Choice (A) has an ungrammatical construction, because the main clause has two grammatical subjects, "immigrants" and "they." The pronoun "they" is grammatically redundant. We can eliminate choice (A).
In choice (B), the pronoun "they" doesn't have a sensible reference. Its only possible reference is "immigrants," but the "knowing" described in the sentence isn't done by the immigrants--it's done in general: the immigrants are known as the Pilgrims. Therefore, we can eliminate choice (B), and also choice (C), on the same grounds.
In choice (D), the infinitive "to be" incorrectly indicates that the immigrants will be known as the Pilgrims in the future, or that they should be known as the Pilgrims. Either way, the unnecessary infinitive distorts the meaning of the sentence, so we eliminate choice (D).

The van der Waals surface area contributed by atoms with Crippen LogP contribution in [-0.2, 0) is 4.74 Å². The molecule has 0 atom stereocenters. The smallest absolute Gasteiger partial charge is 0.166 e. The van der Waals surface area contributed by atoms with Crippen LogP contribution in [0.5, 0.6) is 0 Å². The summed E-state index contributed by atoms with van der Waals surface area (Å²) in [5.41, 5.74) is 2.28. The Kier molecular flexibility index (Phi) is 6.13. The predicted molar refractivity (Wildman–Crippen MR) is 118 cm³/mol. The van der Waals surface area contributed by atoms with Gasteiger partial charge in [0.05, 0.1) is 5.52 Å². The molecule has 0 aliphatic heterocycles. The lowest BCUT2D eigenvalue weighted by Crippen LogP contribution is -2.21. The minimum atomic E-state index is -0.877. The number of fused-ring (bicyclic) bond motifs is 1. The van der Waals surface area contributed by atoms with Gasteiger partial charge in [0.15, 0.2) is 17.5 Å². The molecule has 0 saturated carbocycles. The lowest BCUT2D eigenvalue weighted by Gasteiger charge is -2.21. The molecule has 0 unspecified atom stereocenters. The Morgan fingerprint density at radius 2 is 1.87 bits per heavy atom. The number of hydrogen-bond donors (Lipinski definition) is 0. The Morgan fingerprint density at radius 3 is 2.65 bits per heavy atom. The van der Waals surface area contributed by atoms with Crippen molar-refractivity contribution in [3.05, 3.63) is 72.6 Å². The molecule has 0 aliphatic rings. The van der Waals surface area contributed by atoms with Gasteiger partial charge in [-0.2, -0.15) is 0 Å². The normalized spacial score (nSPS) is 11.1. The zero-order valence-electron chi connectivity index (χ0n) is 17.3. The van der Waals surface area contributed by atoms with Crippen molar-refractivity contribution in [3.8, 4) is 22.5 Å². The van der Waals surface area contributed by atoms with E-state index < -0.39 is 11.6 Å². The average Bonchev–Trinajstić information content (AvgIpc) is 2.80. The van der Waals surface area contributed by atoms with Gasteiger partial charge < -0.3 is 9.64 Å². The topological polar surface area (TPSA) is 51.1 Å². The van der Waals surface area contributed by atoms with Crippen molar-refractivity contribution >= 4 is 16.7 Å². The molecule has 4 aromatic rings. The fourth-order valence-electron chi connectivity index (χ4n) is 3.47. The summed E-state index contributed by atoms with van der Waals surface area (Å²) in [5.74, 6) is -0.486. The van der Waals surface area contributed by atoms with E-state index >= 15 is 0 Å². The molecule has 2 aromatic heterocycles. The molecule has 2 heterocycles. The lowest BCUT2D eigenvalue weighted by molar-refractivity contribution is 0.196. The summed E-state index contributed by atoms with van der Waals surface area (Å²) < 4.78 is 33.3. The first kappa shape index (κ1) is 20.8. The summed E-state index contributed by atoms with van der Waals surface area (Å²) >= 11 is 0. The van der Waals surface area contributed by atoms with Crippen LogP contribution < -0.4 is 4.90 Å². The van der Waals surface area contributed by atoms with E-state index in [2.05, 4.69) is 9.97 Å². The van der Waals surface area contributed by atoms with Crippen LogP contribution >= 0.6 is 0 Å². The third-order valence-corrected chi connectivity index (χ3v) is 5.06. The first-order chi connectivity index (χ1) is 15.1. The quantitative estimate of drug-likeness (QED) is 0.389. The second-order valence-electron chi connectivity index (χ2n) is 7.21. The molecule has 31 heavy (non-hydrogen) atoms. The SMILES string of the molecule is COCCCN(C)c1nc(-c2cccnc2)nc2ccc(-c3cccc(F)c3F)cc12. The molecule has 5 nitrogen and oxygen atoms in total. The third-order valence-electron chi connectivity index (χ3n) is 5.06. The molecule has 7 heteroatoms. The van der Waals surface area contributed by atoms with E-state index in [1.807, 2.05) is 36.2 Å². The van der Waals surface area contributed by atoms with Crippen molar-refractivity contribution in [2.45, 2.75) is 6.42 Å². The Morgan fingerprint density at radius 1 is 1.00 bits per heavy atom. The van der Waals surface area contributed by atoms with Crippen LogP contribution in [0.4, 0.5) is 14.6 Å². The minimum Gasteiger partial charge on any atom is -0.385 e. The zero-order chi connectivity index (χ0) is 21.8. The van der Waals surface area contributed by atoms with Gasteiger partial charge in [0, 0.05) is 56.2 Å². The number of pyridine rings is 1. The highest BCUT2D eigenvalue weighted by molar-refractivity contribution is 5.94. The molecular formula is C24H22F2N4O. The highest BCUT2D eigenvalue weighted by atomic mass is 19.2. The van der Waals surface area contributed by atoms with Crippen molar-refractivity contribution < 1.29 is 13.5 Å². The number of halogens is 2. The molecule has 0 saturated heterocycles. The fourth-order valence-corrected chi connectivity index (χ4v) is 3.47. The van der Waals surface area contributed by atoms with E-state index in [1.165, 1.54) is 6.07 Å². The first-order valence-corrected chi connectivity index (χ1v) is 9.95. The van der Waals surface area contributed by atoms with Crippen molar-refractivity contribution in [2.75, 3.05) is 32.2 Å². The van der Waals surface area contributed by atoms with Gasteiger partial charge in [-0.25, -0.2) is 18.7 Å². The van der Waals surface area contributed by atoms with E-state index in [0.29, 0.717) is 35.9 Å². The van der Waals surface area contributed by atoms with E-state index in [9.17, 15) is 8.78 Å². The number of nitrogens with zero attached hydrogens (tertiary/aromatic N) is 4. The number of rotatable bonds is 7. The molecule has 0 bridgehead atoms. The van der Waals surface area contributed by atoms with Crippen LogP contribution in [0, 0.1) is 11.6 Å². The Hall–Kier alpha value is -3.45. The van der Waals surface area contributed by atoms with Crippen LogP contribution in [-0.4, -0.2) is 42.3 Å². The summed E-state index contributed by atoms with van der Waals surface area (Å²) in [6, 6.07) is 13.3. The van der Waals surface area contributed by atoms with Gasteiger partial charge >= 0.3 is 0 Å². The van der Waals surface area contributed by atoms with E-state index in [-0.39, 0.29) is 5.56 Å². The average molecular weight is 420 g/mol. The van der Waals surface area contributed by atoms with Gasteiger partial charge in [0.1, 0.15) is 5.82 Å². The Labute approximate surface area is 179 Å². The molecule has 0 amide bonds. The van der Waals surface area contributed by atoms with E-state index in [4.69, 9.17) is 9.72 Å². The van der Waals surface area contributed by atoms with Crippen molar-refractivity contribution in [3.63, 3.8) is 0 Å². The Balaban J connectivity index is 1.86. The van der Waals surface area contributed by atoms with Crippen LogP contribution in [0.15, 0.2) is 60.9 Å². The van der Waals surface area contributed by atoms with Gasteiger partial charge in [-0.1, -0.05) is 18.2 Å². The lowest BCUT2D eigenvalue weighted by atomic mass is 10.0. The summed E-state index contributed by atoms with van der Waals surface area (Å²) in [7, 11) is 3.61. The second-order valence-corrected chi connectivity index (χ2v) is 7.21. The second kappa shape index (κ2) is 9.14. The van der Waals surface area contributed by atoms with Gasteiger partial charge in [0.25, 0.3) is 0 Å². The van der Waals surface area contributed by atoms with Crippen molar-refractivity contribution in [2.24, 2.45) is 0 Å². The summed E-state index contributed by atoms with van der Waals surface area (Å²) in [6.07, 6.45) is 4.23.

Choice (E) is simple and accurate. The phrase "known as the Pilgrims" modifies "immigrants," creating a logical reference. No additional words are required.
The correct answer is (E).